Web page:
[7] This is the way Joel B. Green and Mark Baker characterize it in Recovering the Scandal of the Cross: Atonement in New Testament and Contemporary Contexts, (Downers Grove IL: InterVarsity Press, 2000) 142.

[8] John McArthur, “The Offense of the Cross,” From his website,  Grace to You,  (Wednesday, February 10, 2021), https://www.gty.org/library/blog/B210210/the-offense-of-the-cross

[9] George Whitefield for example, probably the most famous religious figure of the eighteenth century, with newspapers referring to him as the “marvel of the age,” and who is estimated to have reached an audience of some 10 million hearers, would focus on penal substitution. (From Christian History, published by Christianity Today https://www.christianitytoday.com/history/people/evangelistsandapologists/george-whitefield.html)  In his Sermon entitled “Of Justification by Christ” (1771-1772a), Whitefield emphasizes the need for penal substitution. 

 “he [God] hath also given us both a natural and a written law, whereby we are to be judged and that each of us hath broken these laws, is too evident from our sad and frequent experience. And if we are thus offenders against God, it follows, that we stand in need of forgiveness for thus offending Him; he demands our obedience to that law, and has obliged us universally and perseveringly to obey it, under no less a penalty than incurring his curse and eternal death for every breach of it unless some means can be found to satisfy God’s justice, we must perish eternally.”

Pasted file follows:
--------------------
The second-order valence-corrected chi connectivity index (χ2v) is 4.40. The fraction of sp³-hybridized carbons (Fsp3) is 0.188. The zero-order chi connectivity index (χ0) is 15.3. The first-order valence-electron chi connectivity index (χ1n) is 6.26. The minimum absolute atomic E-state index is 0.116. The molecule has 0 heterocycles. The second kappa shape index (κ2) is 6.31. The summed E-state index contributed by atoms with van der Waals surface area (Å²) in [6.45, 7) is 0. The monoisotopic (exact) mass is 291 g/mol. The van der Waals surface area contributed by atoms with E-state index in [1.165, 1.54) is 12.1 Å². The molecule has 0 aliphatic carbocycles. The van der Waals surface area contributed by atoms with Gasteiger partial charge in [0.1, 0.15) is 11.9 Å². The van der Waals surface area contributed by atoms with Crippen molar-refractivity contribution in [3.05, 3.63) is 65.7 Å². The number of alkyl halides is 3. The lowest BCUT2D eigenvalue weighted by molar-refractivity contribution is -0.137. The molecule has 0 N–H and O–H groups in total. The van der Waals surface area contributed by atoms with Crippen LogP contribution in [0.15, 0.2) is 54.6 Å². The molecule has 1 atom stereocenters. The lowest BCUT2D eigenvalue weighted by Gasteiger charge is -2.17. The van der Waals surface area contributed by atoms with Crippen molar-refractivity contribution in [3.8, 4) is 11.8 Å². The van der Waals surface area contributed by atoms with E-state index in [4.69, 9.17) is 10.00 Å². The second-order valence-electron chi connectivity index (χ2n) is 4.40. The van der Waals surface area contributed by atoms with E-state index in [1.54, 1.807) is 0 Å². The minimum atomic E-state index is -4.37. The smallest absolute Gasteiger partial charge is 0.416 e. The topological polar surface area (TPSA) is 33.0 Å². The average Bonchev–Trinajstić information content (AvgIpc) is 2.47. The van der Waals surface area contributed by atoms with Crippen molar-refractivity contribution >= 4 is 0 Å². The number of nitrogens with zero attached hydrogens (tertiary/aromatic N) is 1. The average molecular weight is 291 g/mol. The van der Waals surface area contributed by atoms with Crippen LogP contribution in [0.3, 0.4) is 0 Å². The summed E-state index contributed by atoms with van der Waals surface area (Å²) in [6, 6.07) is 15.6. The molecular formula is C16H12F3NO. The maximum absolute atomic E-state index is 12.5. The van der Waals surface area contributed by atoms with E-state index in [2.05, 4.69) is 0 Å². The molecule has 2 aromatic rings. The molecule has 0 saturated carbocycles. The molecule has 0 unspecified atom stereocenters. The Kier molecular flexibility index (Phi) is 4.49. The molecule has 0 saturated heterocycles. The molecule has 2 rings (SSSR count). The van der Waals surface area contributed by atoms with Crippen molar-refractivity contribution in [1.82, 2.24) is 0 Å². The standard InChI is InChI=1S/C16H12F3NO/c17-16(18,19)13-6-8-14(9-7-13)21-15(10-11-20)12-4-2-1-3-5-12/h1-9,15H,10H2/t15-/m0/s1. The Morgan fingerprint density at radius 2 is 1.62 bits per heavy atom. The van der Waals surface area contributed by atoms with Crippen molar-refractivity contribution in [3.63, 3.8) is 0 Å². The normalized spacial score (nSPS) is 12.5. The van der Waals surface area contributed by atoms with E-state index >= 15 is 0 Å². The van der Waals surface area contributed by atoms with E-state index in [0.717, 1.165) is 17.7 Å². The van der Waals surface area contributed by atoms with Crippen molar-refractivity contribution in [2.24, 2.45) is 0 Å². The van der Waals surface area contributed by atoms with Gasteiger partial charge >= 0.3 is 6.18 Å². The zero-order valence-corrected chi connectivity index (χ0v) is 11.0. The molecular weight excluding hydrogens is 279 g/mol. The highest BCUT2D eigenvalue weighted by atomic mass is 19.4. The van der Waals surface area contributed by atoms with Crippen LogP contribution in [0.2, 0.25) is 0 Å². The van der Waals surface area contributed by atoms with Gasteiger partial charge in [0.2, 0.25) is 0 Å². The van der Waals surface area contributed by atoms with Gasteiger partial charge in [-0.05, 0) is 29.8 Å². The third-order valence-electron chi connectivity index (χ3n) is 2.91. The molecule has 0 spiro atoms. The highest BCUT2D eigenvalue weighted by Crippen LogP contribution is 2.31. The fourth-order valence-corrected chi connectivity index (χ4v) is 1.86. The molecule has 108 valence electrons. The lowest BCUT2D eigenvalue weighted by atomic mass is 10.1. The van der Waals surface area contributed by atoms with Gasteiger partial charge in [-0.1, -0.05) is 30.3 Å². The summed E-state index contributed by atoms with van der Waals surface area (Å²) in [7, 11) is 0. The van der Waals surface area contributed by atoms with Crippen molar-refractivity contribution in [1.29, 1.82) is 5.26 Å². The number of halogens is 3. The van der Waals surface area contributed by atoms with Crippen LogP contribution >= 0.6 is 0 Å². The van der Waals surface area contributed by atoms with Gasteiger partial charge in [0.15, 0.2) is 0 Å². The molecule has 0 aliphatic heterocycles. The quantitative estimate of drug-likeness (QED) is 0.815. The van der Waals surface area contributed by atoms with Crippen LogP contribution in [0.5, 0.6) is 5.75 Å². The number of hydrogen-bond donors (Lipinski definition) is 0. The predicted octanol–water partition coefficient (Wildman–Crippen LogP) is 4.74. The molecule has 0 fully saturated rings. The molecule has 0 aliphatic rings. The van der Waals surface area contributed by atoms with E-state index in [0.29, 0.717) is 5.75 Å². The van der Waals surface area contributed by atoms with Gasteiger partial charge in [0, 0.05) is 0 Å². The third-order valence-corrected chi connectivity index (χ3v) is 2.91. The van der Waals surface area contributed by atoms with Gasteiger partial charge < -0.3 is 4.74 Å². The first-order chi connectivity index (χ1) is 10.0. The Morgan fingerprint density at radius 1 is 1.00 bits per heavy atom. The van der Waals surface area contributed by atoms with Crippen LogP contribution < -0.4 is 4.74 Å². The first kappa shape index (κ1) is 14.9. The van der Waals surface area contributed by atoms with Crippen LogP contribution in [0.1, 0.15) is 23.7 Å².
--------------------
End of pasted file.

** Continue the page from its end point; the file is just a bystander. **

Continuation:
George Whitefield, 1771-1772a. Sermon 46: Of Justification by Christ. In The Works of the Reverend George Whitefield, Center for Reformed Theology and Apologetics Website, http://www.reformed.org/documents/index.html?mainframe= Quoted from WOOD, MAXWELL,THOMAS (2011) Penal Substitution in the Construction of British Evangelical Identity: Controversies in the Doctrine of the Atonement in the Mid-2000s, 76, Durham theses, Durham University. Available at Durham E-Theses Online: http://etheses.dur.ac.uk/3260/

[10] It was Jonathan Edwards who may have most colorfully and successfully spread Calvin’s version of penal substitution, with his focus on being saved from the torments of hell as in his sermon, Sinners in the Hands of an Angry God. Where even Whitefield refers to eternal death, Edwards makes death and the grave a refuge from the eternal torturous hell of divine punishment. “The God that holds you over the pit of hell, much as one holds a spider, or some loathsome insect, over the fire, abhors you, and is dreadfully provoked; his wrath towards you burns like fire; he looks upon you as worthy of nothing else, but to be cast into the fire.”

[11] Prior to the atonement he says, “God was not my Father. He was my judge and executioner.”

[12] J.I. Packer, “What Did the Cross Achieve? The Logic of Penal Substitution” The Tyndale Biblical Theology Lecture, 1973. https://www.the-highway.com/cross_Packer.html     

[13] McArthur, Ibid.

[14] D. A. Carson, The SBJT Forum: The Atonement under Fire, https://s3.amazonaws.com/tgc-documents/carson/2007_forum_penal_substitution.pdf

[15] Carson, Ibid.

[16] Which in no way denies the lineage of missteps that can be traced from Augustine, Anselm, Scotus, and Luther, which lead to Calvin.

Are Calvinists Saved?